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THE BEEP by Jason Schwartzman

I am his tutor and he is trying to tell me about an unknown variable. About X. But he has forgotten that it’s called X.  “The mysterious thing,” he says, laughing.  I love him for this. I will tell everyone I know about the mysterious thing.  During one session we’re in his apartment and I hear a beep. Just one beep. The microwave, probably.  “I’m really sorry,” he tells me, tensing up.   Sorry for what? It feels like I’m missing something.  “Totally fine!”  On the walk home I wonder why he was so on edge. Then I forget about it,

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AFTER SWITCHING ANTIDEPRESSANTS, THE NIGHT STRETCHES by Matthew Mastricova

After switching antidepressants, the night stretches over his body as he lies next to you in bed, thinking about dying again, even though he would never tell you that. He would never tell you that for months it has been creeping out his mouth—his death, his parents’ deaths, his students’ deaths, the death (or non-death) that comes in the after death. When he is lucky, he can find an anchor: a pair of your socks balled hidden under the table or a can of apricot La Croix chilled for days. Leftovers of a from-scratch meal you cooked that he packed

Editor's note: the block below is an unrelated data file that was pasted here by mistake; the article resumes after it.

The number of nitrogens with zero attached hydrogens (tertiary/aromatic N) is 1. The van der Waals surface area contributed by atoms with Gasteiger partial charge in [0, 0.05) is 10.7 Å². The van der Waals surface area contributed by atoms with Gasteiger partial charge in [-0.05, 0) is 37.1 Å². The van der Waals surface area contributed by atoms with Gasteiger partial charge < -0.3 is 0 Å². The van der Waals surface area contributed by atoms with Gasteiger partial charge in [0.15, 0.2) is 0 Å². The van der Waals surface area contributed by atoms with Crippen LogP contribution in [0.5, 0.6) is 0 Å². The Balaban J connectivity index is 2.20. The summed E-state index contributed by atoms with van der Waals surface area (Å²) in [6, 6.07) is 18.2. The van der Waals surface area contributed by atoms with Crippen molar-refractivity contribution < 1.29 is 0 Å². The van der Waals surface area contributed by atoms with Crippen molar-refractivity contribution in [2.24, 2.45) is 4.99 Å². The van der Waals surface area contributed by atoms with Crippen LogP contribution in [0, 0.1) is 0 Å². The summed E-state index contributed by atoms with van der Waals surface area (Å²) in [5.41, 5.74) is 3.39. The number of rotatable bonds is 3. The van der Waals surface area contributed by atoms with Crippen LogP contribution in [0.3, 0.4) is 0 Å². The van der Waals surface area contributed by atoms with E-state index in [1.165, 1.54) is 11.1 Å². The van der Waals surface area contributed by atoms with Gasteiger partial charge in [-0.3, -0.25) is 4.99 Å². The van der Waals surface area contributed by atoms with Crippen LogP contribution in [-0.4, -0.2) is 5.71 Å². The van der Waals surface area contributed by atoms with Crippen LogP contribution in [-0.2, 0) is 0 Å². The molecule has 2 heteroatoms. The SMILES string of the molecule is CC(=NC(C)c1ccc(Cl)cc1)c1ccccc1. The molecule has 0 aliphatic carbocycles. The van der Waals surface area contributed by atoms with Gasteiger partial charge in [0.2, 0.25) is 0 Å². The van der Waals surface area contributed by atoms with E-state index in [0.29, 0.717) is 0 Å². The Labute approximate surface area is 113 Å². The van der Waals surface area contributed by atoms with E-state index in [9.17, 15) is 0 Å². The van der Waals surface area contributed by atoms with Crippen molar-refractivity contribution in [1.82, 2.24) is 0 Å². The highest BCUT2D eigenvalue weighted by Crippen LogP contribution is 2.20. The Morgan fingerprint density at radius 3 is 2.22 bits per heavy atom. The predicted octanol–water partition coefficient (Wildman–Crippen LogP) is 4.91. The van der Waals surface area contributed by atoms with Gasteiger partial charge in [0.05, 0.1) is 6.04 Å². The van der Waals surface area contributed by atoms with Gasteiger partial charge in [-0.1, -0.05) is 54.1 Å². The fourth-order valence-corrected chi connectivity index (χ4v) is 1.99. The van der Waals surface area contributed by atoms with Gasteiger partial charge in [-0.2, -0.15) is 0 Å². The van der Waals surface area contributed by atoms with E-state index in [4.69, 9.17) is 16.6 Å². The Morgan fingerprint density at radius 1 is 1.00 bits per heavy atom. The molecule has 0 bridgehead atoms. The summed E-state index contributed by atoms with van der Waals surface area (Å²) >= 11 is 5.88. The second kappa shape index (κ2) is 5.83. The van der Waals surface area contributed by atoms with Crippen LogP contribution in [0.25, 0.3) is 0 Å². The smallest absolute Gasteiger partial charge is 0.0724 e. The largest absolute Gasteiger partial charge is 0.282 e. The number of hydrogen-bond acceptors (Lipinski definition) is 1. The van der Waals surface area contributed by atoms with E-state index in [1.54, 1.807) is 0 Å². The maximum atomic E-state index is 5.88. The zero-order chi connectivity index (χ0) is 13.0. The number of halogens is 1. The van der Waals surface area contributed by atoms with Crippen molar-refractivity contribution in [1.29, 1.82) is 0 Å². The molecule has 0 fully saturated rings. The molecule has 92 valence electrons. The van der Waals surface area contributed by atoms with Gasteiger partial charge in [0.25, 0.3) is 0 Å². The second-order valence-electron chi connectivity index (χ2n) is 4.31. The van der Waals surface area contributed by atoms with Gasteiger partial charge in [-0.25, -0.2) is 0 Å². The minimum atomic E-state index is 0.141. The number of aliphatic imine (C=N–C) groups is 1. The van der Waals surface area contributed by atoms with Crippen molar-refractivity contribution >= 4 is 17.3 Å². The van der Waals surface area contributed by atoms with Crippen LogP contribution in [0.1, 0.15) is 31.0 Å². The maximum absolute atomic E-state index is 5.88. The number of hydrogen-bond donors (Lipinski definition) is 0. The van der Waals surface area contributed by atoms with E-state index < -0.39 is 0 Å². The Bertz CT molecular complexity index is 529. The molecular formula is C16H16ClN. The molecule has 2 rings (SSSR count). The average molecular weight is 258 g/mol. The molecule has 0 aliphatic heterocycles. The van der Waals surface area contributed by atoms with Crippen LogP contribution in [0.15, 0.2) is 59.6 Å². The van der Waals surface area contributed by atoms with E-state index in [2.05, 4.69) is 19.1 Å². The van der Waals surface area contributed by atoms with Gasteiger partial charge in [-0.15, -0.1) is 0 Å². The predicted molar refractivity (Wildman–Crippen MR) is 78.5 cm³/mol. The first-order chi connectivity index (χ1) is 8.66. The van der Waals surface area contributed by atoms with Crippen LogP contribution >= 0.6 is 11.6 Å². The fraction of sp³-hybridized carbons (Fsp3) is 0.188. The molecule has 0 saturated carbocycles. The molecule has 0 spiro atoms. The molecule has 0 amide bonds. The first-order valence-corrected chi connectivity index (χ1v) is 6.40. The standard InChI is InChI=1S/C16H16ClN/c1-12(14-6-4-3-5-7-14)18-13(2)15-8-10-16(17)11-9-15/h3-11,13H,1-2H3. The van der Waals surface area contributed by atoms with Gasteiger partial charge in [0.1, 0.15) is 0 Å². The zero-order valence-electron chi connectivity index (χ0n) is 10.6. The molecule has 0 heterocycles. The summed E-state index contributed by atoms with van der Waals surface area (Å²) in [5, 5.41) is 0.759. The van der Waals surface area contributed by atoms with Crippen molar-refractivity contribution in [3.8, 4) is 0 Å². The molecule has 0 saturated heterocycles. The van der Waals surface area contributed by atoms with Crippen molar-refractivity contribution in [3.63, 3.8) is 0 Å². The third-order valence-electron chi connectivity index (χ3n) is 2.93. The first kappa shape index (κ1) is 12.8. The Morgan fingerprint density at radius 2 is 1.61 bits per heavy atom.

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THE TODDLERS ARE PLAYING AIRPORT AGAIN by Tucker Leighty-Phillips

They’ve partitioned everything: the slide is the runway, the jungle gym is the terminal, covered in tiny travelers; anything with mulch is part of the operations area. Nobody flies. Nobody ever wants to be pilot. The toddlers love every aspect of the airport except for flight. Tickle always wants to be the rampie, loading freight onto planes with his sandbox bucket. Dasha is the lav agent, as she’s the best at keeping the plane’s bathrooms within regulation. Everyone wants to be Bill Boyer, Jr, CEO. They fight over his stock options until they shove one another and you have to

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THE CORRECT HANGING OF GAME BIRDS by Rosie Garland